January 4, 2014

The Reviving Art of the Dinner Party. ~ Lennon Flowers

 “And suddenly the memory revealed itself. The taste was that of the little piece of madeleine which on Sunday mornings at Combray (because on those mornings I did not go out before mass), when I went to say good morning to her in her bedroom, my aunt Léonie used to give me, dipping it first in her own cup of tea or tisane. The sight of the little madeleine had recalled nothing to my mind before I tasted it. And all from my cup of tea.”

                                                     ~ Marcel Proust, In Search of Lost Time

I can’t remember her 50th birthday.

I presume we went to 518, an Italian restaurant in downtown Raleigh, whose $15.95 pear and walnut salad and spiral steel staircase then epitomized high-end dining in my world.

I presume she ordered that pear and walnut salad as I don’t recall her ever straying off the salad menu. I presume my brother and I gave her a pair of earrings or a Land’s End sweater, not yet having learned that two kids should mean two presents, but I don’t remember.

What’s interesting about that story now is not the forgotten gifts given or things said. To me, it’s the pear and walnut salad.

My sharpest childhood memories are the ones I can taste: the egg sandwiches she used to make my brother and me for lunch; omelets with the neatly folded edges that continue to elude my own attempts; the carrot-apple muffins that she’d send back to my dorm room and the beignets we ate that time we went to Disney World.

The seafood stew she made on Christmas Eve each year and the Campbell’s tomato soup and grilled cheese she’d make every time I was sick, the bread charred black in the middle.

I was 21 when my mom died: 21 years, 6 months and 24 days to be exact.

As I look back on the 11,334,240 minutes we had for memory-making, I’m struck by the fact that most of what I’m left with relates, in one way or another, to food.

I grew up in a place where character and upbringing are defined according to your preference in barbecue.

I have broken the ice with many a stranger by waxing poetic about the merits of the vinegar-based variety of my forebears, raised on the shimmering tobacco fields of eastern Northern Carolina.

When my brother and I get together for the holidays, it’s my mom’s seafood stew we make. When I want to get to know the neighbors, it’s her lemon thyme cookies I bake. When it comes to tying the knot one day, I’m hoping my family’s tricks with a pork butt will make up for whatever I lack in charm.

My mom’s cooking wasn’t something to be fetishized and it would have been of no interest on Instagram.

Canned peas were a staple in our family. For every memory I cling to, there’s another involving frozen fish sticks that I wish I could forget—relics of her days of single parenthood, when home-cooked meals suffered the first casualties.

With rare and welcome exceptions, the food on the table was more pragmatic than epicurean, but that wasn’t the point. The pork butt and the peas were simply excuses, marking the once daily occasion when we consciously put down all other distractions and seized the opportunity to hear and be heard.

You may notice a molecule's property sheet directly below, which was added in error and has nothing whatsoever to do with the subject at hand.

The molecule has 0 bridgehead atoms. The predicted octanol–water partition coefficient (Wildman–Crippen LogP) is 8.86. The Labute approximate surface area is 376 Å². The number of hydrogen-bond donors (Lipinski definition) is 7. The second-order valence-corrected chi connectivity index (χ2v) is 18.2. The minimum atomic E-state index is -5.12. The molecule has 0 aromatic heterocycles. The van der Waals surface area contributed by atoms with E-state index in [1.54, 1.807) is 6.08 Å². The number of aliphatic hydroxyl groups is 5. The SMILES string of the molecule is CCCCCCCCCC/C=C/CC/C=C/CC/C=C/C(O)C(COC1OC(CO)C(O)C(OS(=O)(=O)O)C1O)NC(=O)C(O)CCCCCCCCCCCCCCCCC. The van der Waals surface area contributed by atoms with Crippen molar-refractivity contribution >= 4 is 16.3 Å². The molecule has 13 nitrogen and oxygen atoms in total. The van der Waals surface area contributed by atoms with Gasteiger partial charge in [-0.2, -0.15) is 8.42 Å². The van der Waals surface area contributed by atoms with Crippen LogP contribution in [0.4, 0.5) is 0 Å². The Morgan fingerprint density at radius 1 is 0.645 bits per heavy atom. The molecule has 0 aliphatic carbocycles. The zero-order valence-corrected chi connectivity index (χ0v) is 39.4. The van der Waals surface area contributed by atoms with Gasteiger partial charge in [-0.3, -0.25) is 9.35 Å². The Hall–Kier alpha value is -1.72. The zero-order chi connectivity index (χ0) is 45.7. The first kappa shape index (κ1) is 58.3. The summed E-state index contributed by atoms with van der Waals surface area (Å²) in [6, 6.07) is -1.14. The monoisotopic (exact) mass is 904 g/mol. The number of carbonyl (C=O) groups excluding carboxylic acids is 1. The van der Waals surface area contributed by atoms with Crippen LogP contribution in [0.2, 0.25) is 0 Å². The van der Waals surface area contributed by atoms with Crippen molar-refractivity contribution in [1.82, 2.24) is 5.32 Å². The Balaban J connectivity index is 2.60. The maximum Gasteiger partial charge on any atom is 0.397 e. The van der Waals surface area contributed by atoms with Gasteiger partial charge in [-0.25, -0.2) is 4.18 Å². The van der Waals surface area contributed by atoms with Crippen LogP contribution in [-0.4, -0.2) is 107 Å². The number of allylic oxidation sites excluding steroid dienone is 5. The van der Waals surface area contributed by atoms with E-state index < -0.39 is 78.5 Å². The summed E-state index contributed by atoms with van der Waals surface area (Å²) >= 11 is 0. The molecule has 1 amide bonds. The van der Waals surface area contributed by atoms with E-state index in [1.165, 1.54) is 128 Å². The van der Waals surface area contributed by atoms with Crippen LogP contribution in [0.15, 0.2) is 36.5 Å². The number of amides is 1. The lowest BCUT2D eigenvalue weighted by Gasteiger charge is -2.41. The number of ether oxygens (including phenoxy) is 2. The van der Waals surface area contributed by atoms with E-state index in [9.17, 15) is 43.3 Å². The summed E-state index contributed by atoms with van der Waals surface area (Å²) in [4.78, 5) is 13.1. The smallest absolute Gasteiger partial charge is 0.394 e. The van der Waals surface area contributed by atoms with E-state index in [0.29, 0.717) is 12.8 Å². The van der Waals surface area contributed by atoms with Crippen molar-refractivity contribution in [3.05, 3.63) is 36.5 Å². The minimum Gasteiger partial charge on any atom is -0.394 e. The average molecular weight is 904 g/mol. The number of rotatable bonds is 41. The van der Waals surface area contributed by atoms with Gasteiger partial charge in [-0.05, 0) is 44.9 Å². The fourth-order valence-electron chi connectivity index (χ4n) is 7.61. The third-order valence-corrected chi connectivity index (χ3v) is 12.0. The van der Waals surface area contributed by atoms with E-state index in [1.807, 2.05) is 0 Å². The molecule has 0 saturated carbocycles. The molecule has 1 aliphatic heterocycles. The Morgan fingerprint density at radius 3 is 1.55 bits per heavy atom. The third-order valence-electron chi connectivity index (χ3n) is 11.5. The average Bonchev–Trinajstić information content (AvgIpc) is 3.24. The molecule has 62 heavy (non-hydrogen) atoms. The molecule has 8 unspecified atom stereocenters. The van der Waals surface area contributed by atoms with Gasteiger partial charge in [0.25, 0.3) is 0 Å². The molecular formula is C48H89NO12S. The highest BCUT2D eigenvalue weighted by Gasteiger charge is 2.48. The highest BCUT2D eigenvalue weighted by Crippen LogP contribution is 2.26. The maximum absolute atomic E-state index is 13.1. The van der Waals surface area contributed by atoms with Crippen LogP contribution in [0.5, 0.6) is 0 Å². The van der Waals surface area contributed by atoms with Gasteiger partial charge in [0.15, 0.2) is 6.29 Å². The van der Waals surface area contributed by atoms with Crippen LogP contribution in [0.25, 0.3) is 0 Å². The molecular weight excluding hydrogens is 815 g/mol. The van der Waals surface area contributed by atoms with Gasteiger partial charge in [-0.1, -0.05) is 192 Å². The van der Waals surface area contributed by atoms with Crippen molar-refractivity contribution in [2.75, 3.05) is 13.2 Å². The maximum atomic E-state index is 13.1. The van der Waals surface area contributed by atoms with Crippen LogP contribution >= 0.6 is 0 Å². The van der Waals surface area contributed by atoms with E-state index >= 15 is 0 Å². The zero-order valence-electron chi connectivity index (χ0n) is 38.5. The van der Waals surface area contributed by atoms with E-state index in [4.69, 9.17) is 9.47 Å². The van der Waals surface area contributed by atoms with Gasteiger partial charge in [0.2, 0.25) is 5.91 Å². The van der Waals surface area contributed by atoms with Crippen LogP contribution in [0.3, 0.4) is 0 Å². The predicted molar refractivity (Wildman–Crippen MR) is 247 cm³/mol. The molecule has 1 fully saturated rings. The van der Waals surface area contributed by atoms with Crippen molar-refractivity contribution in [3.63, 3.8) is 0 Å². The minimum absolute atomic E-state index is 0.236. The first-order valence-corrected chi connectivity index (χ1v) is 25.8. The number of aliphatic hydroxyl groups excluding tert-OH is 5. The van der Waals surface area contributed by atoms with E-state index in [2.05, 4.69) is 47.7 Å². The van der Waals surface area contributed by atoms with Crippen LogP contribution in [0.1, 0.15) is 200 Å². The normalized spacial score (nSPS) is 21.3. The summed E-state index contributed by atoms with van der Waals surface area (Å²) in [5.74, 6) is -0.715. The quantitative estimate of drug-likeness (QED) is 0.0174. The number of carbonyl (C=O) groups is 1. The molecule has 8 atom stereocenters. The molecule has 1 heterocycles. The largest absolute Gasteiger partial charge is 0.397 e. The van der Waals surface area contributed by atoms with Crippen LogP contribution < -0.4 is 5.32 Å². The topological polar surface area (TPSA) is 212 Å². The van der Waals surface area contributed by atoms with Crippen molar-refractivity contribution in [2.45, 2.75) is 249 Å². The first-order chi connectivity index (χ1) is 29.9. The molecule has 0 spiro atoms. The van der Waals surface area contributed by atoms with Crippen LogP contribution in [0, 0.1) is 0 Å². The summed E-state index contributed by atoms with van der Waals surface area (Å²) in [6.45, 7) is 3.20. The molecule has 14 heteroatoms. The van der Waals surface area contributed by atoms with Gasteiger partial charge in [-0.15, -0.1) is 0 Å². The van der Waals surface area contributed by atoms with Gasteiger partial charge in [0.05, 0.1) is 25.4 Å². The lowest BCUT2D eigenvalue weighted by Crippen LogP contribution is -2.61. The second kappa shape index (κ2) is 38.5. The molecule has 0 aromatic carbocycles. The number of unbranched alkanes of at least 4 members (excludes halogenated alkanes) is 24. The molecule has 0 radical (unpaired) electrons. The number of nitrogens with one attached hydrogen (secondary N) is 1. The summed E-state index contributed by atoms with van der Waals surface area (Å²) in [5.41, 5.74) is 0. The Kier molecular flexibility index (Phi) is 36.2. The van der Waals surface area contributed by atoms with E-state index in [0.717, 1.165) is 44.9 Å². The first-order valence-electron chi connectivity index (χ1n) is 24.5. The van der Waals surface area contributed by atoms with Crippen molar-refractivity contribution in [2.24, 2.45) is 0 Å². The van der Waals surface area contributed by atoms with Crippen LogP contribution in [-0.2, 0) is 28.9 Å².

Dinner is still on the stove when we arrive.

We stand around in the cramped kitchen, pouring glasses of wine and making introductions, our eyes roving about in search of a task. We know why we’re all here, but we’re nervous all the same. Carla, the one friend we have in common and our hostess for the evening, gives the contents of the cast-iron pot a final stir and announces it’s time to eat.

We carry our dishes out to the back deck, which is lit up with votive candles and a strand of white Christmas lights. There are flowers on the table and little bundles containing a single quote tied with ribbon in front of every seat.

We spoon heaping piles of saffron-tinted rice, mixed with mussels, shrimp, and diced peppers and tomatoes, onto our plates. There are five of us seated at the table. One woman is a friend of Carla’s from high school, another she met at a bar. There’s a friend-of-a-friend from college and me.

I’d moved out to Los Angeles that summer with a boyfriend, only to break up with him a couple of months later.

Carla joined the company I was working for the week after I did. She, too, had just moved to the city with her musician boyfriend and in a few months, she, too, would break up with said boyfriend. We became fast friends.

I was several months into our friendship, however, before we realized we had something else in common: on a midday coffee run, she shared that her father had died of cancer the previous January.

Three thousand miles away from everything and everyone I knew, I had yet to find a way to tell people about my mom. Our conversation on the way back to the office was the first time it felt natural to share that part of my story.

I find that I am craving candid and carefree time with the women and men who have walked those hallways late at night, she’d written in the invitation, who understand in that way the meaning of love and goodbye, who are using their experiences to springboard into richer, more honest and more open-hearted lives.

Without ever having put it into words, each of us had been craving the same thing: a chance to share a part of ourselves we usually kept under lock and key, to reflect meaningfully on life and life after and to do so away from the fluorescent lights and clinical atmosphere that defines most grief groups.

Wine poured, Carla raises her glass.

She explains that the paella is a family recipe; Carla’s dad, José, was a second-generation American whose grandfather grew up in Spain. The story of the paella somehow completes the process the wine initiated.

Tongues loosened, we raise our glasses to the evening’s chef, toast the parents who brought us together—and we’re off.

For years, the only thing that changed about my story and the telling of it was an ever-growing number; “my mother died of lung cancer X years ago,” I would say when there was no other way around it.

All too aware of the deer-in-headlights look that such a pronouncement would inevitably be met with, I became something of an expert in quickly steering the conversation to safer ground.

Here, however, our tales stretch out like saltwater taffy. Freed of the need to describe in a single sentence what has been the most important event in our lives, we abandon the memorized, exhausted lines and tell the stories we’ve long since buried.